You're gonna love all the useful tools we've found for you this week: tools for memeing, tools for tracking analytics by phone, tools for funner presentations, tools for better gauging the usefulness of Pinterest, and tools for improving your company culture à la Netflix. We've also culled examples of brands using Twitter's hot new offering, Vine, plus the usual grab bag of B2B-relevant news, stats, how-tos and buzzworthy campaigns. Skim for social sleight of hand!
Tapping '90s nostalgia for buzz. A video from Microsoft racked up over 8.6 million views this week for—who'd've guessed?—Internet Explorer. Targeted to Millennials, it relies on childhood memories to position the browser as an old friend that grew up beside them. It's almost a tearjerker... until you remember that sometimes old friends grow apart. (For really good reasons.)
Memeing to be heard. Nothing spreads like a meme. Multimedia "expression platform" Webdoc is relaunching as Urturn, a service that lets users—and marketers—make memes, hassle-free. Create the typical funny-image-with-zany-caption, or add a fresh spin to pop culture videos, album covers, and audio clips. Each creation is instantly embeddable and includes a "Your Turn" button that invites others to create spinoffs. Labels and bands, including One Direction, have already run campaigns with the tool.
Saw it on the Tweetvine. Well, this didn't take long. Just days after Twitter launched Vine, a social platform that lets you create bite-sized, shareable movies that play in a loop, marketers have swarmed around it like bees to pollen. Mashable's collected a bunch of brand-created vids; here's one from Wheat Thins. And, already, we have the Super Bowl of Vine, Vinebowl, where San Francisco and Baltimore football fans are butting heads. As of this writing, SF was in the lead, 50 to 31 (videos, that is). Finally, here's one way a baseball team is using vine:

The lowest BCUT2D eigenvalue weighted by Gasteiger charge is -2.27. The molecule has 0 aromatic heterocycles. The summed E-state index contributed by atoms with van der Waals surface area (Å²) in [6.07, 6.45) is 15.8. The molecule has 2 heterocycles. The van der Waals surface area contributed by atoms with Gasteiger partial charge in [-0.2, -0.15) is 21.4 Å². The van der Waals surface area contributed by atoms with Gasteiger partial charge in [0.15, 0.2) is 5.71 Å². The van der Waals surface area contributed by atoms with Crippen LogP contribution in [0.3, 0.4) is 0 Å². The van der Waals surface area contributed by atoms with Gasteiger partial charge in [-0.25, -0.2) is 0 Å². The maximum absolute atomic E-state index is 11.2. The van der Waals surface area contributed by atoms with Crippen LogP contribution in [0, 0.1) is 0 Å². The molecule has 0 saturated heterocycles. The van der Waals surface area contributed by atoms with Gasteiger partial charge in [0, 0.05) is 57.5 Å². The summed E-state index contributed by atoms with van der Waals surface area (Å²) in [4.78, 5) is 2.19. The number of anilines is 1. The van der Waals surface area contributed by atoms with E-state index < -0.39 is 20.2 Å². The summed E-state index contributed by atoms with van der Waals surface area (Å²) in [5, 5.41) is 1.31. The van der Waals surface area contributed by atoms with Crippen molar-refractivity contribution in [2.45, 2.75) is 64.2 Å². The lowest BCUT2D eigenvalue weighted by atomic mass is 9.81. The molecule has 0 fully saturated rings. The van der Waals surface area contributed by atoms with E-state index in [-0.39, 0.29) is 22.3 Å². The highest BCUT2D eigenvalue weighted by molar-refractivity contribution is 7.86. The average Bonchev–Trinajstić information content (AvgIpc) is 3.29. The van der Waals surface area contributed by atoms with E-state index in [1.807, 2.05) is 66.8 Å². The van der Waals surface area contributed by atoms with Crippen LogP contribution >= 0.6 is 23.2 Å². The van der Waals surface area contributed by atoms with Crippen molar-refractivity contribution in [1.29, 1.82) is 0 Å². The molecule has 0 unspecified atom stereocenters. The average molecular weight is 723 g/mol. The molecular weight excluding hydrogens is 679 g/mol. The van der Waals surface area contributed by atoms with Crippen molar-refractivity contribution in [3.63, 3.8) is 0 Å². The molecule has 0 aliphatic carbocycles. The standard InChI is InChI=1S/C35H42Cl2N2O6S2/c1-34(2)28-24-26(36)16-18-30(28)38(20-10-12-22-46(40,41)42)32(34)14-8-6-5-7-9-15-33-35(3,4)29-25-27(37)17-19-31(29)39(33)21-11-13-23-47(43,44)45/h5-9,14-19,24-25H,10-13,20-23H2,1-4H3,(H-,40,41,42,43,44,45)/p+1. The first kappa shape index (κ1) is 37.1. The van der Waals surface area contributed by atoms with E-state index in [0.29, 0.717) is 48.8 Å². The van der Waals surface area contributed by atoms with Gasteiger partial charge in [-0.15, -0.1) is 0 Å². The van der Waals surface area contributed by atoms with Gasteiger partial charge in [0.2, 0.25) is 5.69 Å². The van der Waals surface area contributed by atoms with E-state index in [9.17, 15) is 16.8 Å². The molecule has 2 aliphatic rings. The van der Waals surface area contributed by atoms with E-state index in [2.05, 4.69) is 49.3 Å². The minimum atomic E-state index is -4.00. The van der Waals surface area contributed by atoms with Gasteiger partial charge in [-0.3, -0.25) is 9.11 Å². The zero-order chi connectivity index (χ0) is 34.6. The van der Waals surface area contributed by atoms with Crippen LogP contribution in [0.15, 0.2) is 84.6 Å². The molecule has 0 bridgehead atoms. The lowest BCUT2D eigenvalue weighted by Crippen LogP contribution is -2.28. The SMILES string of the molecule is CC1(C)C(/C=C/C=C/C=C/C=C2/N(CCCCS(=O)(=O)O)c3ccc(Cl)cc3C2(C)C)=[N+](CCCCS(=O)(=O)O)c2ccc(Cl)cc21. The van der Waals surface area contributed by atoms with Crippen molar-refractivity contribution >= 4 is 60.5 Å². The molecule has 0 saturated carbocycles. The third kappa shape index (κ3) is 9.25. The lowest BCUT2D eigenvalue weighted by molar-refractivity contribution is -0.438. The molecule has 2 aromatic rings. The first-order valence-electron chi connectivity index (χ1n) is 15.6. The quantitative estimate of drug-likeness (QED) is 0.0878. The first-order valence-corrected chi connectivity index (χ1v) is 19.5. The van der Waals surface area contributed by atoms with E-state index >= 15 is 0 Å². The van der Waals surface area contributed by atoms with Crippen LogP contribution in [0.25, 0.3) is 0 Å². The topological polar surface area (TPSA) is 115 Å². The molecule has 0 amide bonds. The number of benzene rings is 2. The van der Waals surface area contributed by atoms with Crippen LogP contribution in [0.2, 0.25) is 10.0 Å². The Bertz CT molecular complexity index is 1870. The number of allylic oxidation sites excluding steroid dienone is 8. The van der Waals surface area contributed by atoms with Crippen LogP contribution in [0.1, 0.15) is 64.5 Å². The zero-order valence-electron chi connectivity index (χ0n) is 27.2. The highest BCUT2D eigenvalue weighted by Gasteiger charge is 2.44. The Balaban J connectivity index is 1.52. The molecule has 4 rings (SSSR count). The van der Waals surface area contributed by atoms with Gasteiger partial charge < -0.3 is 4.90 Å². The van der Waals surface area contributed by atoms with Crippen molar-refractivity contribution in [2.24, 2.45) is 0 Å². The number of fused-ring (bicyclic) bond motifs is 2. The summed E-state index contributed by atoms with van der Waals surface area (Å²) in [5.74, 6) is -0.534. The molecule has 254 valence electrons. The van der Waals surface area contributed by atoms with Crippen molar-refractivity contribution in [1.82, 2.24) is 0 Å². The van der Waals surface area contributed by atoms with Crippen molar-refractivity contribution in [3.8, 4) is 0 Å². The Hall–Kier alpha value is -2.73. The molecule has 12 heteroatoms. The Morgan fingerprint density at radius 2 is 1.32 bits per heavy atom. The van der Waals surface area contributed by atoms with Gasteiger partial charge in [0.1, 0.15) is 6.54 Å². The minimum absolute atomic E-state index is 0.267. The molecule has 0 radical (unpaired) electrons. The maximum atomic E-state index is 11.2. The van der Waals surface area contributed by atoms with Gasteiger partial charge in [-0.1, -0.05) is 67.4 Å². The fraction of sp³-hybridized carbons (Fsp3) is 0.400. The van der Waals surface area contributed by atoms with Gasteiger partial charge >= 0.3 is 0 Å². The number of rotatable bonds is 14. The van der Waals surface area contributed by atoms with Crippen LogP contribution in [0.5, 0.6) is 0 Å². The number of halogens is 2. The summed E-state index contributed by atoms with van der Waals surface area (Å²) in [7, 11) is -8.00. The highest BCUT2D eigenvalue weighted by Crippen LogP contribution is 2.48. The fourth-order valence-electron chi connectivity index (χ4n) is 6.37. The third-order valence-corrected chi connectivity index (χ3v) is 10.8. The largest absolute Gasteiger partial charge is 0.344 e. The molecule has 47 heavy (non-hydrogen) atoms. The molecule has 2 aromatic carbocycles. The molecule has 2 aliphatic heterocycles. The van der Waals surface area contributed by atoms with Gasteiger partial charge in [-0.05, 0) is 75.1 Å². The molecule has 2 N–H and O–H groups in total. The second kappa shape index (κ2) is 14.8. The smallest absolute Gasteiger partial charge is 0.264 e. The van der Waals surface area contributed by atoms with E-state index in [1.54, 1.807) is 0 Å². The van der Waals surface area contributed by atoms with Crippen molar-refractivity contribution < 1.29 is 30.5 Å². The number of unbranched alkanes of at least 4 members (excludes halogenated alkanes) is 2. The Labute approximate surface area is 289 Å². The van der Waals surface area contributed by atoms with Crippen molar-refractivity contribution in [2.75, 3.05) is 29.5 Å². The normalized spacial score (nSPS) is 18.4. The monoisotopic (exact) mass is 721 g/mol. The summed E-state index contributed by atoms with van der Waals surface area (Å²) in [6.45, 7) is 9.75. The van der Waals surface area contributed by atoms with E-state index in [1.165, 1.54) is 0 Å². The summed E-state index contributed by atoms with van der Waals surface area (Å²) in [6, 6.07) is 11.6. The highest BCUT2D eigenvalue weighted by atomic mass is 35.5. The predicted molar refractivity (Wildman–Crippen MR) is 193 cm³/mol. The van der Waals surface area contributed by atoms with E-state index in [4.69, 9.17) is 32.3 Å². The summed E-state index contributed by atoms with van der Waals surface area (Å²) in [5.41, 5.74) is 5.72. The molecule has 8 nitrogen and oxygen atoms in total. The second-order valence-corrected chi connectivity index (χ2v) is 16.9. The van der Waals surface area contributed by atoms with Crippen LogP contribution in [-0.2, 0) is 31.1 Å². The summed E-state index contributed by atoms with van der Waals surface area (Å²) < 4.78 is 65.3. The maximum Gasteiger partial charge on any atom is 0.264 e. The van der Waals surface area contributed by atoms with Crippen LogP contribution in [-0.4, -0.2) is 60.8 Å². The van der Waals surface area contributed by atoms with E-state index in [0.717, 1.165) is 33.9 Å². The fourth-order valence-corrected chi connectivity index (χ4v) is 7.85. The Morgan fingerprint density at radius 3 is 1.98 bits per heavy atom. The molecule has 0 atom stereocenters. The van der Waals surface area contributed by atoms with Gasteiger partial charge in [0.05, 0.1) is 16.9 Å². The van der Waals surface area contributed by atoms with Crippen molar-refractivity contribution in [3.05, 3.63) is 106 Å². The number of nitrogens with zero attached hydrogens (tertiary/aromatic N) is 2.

For punchier presenting. Bored with the standard PowerPoint presentation? So is the rest of the world. Prezi liberates you from the tyranny of boxy slides in favor of dynamic, zoomable aids that are better-organized, funner to explore, and easily shareable. Handy example: this social media 101 presentation.
Sexytime, saved by social services. Durex Dubai has launched SOS Condoms, a service that discreetly delivers a condom within an hour of users' expressing the need. The service is already making a social stir, but agency Buzzman Middle East added an extra social element: Visit the Facebook page to vote for which city should get the handy service next. We love to keep an eye on Buzzman; they've got a keen sense of what'll get people sharing. And this is no exception:
Netflix: a model for the culture club. Netflix has updated its inspiring and controversial culture and management philosophy to incorporate lessons from the last few years, including user feedback. Since then, the super-shareable manifesto has gone viral (again), in great part because Facebook's Sheryl Sandberg hailed it as "the most important document ever to come out of the Valley." Enterprise social leaders, pay attention: